Source Pravda.Ru

Genetic map speed search for disease genes

An international team has tracked a million DNA variations in volunteers around the world, as part of an effort to map the diversity of &to=http://english.pravda.ru/world/2001/02/13/2490.html' target=_blank>human genes. Experts say the growing catalogue, called the HapMap, will help to pinpoint genetic causes of disease and develop more effective treatments.

"It's a major leap for genetic research," says Tom Hudson of McGill University in Montreal, who led the Canadian contribution to the HapMap, informs Nature.com

According to London Free Press, the "HapMap," so-called because it details DNA variations known as haplotypes, will allow scientists to study every region of the human genome by keying in on specific areas of chromosomes where these differences are now known to exist, lead researchers for the project said in announcing their achievement yesterday.

"It's a big turning point in the field of human genetics and understanding risk factors to disease," said Dr. Tom Hudson, director and one of the lead researchers of the project at McGill University and Genome Quebec Innovation Centre in Montreal.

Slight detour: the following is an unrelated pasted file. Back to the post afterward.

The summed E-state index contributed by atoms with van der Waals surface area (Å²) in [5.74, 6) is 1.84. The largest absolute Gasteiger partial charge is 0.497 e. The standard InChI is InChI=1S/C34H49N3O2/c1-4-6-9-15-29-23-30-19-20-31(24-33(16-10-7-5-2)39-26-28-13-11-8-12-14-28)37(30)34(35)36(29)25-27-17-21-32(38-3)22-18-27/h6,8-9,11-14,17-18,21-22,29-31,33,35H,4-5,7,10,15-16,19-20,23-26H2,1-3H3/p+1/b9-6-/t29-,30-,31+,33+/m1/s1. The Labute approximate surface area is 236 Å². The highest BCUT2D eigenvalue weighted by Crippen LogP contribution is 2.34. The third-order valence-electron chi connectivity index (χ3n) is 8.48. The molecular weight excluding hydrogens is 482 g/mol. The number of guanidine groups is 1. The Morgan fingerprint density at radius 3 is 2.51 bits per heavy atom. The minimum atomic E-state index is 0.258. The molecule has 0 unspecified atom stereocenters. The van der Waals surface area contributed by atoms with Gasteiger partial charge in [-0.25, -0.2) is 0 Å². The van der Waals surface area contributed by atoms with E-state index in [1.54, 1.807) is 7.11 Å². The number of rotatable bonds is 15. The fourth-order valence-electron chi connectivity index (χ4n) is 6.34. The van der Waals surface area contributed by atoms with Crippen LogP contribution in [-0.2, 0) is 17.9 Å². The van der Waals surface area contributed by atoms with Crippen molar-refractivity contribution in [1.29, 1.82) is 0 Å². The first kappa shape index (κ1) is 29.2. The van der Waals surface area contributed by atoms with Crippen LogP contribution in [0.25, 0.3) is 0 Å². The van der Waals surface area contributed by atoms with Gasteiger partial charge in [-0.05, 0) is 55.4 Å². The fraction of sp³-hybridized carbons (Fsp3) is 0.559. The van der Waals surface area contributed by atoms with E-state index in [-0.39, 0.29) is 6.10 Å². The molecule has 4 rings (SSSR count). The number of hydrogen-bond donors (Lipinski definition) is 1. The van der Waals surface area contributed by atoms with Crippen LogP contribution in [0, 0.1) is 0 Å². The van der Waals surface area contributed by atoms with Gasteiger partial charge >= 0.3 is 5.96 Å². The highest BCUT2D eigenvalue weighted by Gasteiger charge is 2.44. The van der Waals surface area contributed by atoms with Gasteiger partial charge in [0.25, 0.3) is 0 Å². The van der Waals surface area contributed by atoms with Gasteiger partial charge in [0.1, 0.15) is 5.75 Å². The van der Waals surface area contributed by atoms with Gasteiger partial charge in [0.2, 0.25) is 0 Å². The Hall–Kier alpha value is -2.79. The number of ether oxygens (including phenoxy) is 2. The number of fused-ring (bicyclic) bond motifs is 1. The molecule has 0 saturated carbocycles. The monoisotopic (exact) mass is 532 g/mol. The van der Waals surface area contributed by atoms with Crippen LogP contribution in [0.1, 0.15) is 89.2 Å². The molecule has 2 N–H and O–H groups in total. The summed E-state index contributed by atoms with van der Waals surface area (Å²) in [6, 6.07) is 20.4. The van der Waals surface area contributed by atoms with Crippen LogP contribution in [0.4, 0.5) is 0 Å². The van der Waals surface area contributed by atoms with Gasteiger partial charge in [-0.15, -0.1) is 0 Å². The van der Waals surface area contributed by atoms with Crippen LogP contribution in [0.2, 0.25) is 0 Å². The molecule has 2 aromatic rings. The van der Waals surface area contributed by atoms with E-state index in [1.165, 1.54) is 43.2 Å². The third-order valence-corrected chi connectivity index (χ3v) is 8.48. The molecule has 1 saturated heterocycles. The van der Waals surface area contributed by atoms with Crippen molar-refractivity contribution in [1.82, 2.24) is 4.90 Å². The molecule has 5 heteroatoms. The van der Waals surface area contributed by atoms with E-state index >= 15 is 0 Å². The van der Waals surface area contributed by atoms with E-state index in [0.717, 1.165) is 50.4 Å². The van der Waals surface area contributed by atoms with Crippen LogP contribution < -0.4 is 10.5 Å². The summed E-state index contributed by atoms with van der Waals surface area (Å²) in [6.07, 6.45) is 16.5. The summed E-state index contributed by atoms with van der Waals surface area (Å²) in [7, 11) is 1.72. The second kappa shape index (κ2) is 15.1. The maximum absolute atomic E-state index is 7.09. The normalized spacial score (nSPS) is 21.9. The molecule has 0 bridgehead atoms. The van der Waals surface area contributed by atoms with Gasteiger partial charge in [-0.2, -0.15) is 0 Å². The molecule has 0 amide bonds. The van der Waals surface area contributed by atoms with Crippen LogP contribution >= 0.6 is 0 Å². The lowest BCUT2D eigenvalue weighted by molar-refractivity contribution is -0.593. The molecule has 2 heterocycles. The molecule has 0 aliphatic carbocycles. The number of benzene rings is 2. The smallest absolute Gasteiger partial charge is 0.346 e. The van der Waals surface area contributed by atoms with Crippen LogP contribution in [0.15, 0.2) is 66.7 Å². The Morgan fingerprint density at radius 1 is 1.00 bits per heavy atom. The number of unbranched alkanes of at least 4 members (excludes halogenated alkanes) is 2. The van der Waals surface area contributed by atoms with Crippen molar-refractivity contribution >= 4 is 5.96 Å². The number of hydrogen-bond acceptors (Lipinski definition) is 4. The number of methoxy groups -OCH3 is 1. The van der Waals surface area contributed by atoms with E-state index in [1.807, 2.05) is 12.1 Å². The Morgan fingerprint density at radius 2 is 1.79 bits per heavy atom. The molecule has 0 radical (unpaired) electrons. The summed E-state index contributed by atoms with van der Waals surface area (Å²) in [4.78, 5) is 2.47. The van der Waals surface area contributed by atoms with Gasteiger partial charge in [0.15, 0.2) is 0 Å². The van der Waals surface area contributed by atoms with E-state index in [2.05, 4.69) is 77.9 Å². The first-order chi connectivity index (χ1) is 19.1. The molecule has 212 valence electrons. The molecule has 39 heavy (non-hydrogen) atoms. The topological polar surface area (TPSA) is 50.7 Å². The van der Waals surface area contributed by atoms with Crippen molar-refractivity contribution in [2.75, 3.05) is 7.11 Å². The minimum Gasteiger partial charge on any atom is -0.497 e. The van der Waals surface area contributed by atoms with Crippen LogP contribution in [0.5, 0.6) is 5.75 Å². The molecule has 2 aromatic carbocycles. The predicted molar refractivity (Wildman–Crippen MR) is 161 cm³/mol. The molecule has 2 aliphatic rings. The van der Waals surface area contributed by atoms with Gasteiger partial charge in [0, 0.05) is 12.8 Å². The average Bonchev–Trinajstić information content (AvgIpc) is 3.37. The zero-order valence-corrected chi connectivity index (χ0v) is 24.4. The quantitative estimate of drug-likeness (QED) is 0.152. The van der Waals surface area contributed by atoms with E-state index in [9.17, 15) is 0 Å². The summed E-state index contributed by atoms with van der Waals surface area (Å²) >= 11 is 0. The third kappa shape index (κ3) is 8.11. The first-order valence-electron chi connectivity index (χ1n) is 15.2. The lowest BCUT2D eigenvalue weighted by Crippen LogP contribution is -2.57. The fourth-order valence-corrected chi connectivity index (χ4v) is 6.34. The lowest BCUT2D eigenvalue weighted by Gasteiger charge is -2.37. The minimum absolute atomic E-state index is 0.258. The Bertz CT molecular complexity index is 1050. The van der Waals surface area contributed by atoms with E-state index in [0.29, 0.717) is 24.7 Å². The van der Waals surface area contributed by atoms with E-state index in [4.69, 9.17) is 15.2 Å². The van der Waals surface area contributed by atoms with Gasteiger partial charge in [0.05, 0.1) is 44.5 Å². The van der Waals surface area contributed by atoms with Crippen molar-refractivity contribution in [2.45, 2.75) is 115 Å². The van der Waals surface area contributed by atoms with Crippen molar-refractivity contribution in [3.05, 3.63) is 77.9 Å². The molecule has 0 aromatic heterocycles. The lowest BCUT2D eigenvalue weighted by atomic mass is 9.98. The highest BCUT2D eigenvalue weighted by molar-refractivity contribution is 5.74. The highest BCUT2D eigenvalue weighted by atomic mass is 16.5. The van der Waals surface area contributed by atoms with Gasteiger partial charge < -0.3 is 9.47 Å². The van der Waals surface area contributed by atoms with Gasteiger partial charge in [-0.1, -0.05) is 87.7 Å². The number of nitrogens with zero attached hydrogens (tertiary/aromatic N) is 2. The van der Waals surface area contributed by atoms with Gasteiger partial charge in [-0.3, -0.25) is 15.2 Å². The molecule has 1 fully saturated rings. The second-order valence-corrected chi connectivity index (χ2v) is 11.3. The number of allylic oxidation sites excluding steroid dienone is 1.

"It's like putting someone out in space for the first time," Hudson said from Salt Lake City, Utah, where yesterday's announcement was made. "It's not yet to the moon or to another planet, but it is a major milestone."

Humans worldwide share 99.9% of their genetic blueprint. It is that 0.1% difference that makes each of us unique and that is the root of the genetic mischief that causes diseases such as diabetes, asthma, hypertension, cancer and a host of others.

Teams in Japan, Canada and the United Kingdom have begun screening the haplotypes of individuals with a variety of diseases, comparing them to healthy control groups to identify genetic susceptibility; not only to chronic diseases such as hypertension and bipolar disorder, but also to infectious diseases such as tuberculosis and malaria.

"We will see an outpouring of discovery in the next two to three years," said Dr. Francis S. Collins, director of the National Human Genome Research Institute.

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